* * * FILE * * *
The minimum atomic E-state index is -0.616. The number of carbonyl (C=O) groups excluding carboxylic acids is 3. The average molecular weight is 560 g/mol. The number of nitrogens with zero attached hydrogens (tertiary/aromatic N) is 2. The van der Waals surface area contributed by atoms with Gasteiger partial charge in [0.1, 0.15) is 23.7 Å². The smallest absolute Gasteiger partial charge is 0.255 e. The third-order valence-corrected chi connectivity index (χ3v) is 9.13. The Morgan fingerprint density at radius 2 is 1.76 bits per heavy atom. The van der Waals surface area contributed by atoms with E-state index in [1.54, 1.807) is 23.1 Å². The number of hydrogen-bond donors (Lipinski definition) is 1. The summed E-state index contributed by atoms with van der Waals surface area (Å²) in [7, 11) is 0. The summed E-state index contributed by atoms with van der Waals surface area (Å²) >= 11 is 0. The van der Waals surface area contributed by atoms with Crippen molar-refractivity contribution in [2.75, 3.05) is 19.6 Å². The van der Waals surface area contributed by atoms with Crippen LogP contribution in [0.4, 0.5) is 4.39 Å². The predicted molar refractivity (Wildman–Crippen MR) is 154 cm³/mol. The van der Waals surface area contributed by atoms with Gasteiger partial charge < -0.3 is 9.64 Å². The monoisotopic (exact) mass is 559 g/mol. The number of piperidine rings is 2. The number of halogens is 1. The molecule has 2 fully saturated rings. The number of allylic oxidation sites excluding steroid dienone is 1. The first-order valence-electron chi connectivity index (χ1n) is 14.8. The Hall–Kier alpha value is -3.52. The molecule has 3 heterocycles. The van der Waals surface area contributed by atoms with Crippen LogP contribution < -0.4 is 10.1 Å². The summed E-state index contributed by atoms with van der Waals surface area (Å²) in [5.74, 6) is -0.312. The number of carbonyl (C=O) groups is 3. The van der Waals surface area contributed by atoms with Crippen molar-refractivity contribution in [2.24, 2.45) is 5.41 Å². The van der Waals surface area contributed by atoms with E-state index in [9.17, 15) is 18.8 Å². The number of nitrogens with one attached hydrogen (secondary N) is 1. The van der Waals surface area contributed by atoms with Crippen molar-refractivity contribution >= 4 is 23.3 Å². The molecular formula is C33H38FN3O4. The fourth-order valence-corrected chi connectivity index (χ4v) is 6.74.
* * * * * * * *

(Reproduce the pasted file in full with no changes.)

The minimum atomic E-state index is -0.616. The number of carbonyl (C=O) groups excluding carboxylic acids is 3. The average molecular weight is 560 g/mol. The number of nitrogens with zero attached hydrogens (tertiary/aromatic N) is 2. The van der Waals surface area contributed by atoms with Gasteiger partial charge in [0.1, 0.15) is 23.7 Å². The smallest absolute Gasteiger partial charge is 0.255 e. The third-order valence-corrected chi connectivity index (χ3v) is 9.13. The Morgan fingerprint density at radius 2 is 1.76 bits per heavy atom. The van der Waals surface area contributed by atoms with E-state index in [1.54, 1.807) is 23.1 Å². The number of hydrogen-bond donors (Lipinski definition) is 1. The summed E-state index contributed by atoms with van der Waals surface area (Å²) in [7, 11) is 0. The summed E-state index contributed by atoms with van der Waals surface area (Å²) >= 11 is 0. The van der Waals surface area contributed by atoms with Crippen molar-refractivity contribution in [2.75, 3.05) is 19.6 Å². The van der Waals surface area contributed by atoms with Crippen LogP contribution in [0.4, 0.5) is 4.39 Å². The predicted molar refractivity (Wildman–Crippen MR) is 154 cm³/mol. The van der Waals surface area contributed by atoms with Gasteiger partial charge < -0.3 is 9.64 Å². The monoisotopic (exact) mass is 559 g/mol. The number of piperidine rings is 2. The number of halogens is 1. The molecule has 2 fully saturated rings. The number of allylic oxidation sites excluding steroid dienone is 1. The first-order valence-electron chi connectivity index (χ1n) is 14.8. The Hall–Kier alpha value is -3.52. The molecule has 3 heterocycles. The van der Waals surface area contributed by atoms with Crippen LogP contribution < -0.4 is 10.1 Å². The summed E-state index contributed by atoms with van der Waals surface area (Å²) in [5.74, 6) is -0.312. The number of carbonyl (C=O) groups is 3. The van der Waals surface area contributed by atoms with Crippen molar-refractivity contribution in [2.24, 2.45) is 5.41 Å². The van der Waals surface area contributed by atoms with E-state index in [9.17, 15) is 18.8 Å². The number of nitrogens with one attached hydrogen (secondary N) is 1. The van der Waals surface area contributed by atoms with Crippen molar-refractivity contribution >= 4 is 23.3 Å². The molecular formula is C33H38FN3O4. The fourth-order valence-corrected chi connectivity index (χ4v) is 6.74.